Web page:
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Effectiveness of a structured pharmacist-delivered intervention for patients post-acute coronary syndromes on all-cause hospitalizations and cardiac-related hospital readmissions: a prospective quasi-experimental study

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submitted on 2024-01-14, 08:31 and posted on 2024-01-16, 07:24 authored by Maguy Saffouh El Hajj, Rasha Kaddoura, Safae E. A. Abu Yousef, Bassant Orabi, Ahmed Awaisu, Sumaya AlYafei, Rula Shami, Ziyad R. Mahfoud

Background

Acute coronary syndrome (ACS) is a leading cause of mortality and morbidity in Qatar and globally.

Aim

The primary objective of the study was to evaluate the effectiveness of a structured clinical pharmacist-delivered intervention on all-cause hospitalizations and cardiac-related readmissions in patients with ACS.

Method

A prospective quasi-experimental study was conducted at Heart Hospital in Qatar. Discharged ACS patients were allocated to one of three study arms: (1) an intervention group (received a structured clinical pharmacist-delivered medication reconciliation and counselling at discharge, and two follow-up sessions at 4 weeks and 8 weeks post-discharge), (2) a usual care group (received the general usual care at discharge by clinical pharmacists) or, (3) a control group (discharged during weekends or after clinical pharmacists' working hours). Follow-up sessions for the intervention group were designed to re-educate and counsel patients about their medications, remind them about the importance of medication adherence, and answer any questions they may have. At the hospital, patients were allocated into one of the three groups based on intrinsic and natural allocation procedures. Recruitment of patients took place between March 2016 and December 2017. Data were analyzed based on intention-to-treat principles.

Results

Three hundred seventy-three patients were enrolled in the study (intervention = 111, usual care = 120, control = 142). Unadjusted results showed that the odds of 6-month all-cause hospitalizations were significantly higher among the usual care (OR 2.034; 95% CI: 1.103–3.748, p = 0.023) and the control arms (OR 2.704; 95% CI: 1.456–5.022, p = 0.002) when compared to the intervention arm. Similarly, patients in the usual care arm (OR 2.304; 95% CI: 1.122–4.730, p = 0.023) and the control arm (OR 3.678; 95% CI: 1.802–7.506, p ≤ 0.001) had greater likelihood of cardiac-related readmissions at 6 months. After adjustment, these reductions were only significant for cardiac-related readmissions between control and intervention groups (OR 2.428; 95% CI: 1.116–5.282, p = 0.025).

Conclusion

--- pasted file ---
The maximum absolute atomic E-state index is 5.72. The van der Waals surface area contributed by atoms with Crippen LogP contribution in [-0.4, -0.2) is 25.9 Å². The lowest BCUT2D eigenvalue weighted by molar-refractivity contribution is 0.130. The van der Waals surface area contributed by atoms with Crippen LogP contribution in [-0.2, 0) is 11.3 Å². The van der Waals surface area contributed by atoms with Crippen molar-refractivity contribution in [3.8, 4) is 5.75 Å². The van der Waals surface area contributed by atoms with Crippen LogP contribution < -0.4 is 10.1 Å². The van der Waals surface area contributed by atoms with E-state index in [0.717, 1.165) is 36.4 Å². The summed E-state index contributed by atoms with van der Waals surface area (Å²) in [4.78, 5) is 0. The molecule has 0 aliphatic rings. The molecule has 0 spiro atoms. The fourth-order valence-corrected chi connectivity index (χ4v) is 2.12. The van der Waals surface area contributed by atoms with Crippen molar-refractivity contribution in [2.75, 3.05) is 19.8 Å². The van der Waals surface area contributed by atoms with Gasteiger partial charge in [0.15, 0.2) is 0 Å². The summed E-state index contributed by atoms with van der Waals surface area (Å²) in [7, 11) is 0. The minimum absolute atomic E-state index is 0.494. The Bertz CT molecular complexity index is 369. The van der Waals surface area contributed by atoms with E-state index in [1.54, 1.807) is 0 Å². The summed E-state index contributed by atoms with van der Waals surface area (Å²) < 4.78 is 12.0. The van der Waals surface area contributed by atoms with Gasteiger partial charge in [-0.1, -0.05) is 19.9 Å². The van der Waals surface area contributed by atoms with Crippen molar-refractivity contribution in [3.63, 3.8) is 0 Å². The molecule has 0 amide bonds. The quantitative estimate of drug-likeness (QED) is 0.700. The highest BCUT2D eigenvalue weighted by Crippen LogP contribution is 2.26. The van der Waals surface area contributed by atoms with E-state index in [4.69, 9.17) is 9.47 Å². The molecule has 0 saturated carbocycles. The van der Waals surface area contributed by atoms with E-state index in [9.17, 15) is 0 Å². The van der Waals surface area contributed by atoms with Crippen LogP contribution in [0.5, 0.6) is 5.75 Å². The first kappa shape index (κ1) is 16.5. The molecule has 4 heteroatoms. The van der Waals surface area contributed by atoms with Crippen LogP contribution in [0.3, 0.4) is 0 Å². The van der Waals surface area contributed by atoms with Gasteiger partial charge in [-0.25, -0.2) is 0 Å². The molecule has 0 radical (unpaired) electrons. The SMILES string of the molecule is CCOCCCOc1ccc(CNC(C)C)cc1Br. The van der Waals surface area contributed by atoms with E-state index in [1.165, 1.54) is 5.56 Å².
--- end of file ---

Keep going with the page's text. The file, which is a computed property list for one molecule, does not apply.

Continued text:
This study demonstrated the impact of a structured intervention by clinical pharmacists on cardiac-related readmissions at 6 months post-discharge in patients post-ACS. The impact of the intervention on all-cause hospitalization was not significant after adjustment for potential confounders. Large cost‐effective studies are required to determine the sustained impact of structured clinical pharmacist-provided interventions in ACS setting.

Trial registration

Clinical Trials: NCT02648243 Registration date: January 7, 2016.

Other Information

Published in: International Journal of Clinical Pharmacy
License: https://creativecommons.org/licenses/by/4.0
See article on publisher's website: https://dx.doi.org/10.1007/s11096-023-01538-4

Funding

Open Access funding provided by the Qatar National Library.

History

Language

  • English

Publisher

Springer Nature

Publication Year

  • 2023

License statement

This Item is licensed under the Creative Commons Attribution 4.0 International License.

Institution affiliated with

  • Qatar University
  • Qatar University Health - QU
  • College of Pharmacy - QU HEALTH
  • College of Health Sciences - QU HEALTH
  • Hamad Medical Corporation
  • Heart Hospital - HMC
  • World Innovation Summit for Health
  • Weill Cornell Medicine - Qatar

Methodology

A prospective quasi-experimental study was conducted at Heart Hospital in Qatar. Discharged ACS patients were allocated to one of three study arms: (1) an intervention group (received a structured clinical pharmacist-delivered medication reconciliation and counselling at discharge, and two follow-up sessions at 4 weeks and 8 weeks post-discharge), (2) a usual care group (received the general usual care at discharge by clinical pharmacists) or, (3) a control group (discharged during weekends or after clinical pharmacists' working hours). Follow-up sessions for the intervention group were designed to re-educate and counsel patients about their medications, remind them about the importance of medication adherence, and answer any questions they may have. At the hospital, patients were allocated into one of the three groups based on intrinsic and natural allocation procedures. Recruitment of patients took place between March 2016 and December 2017. Data were analyzed based on intention-to-treat principles.

Geographic coverage

Qatar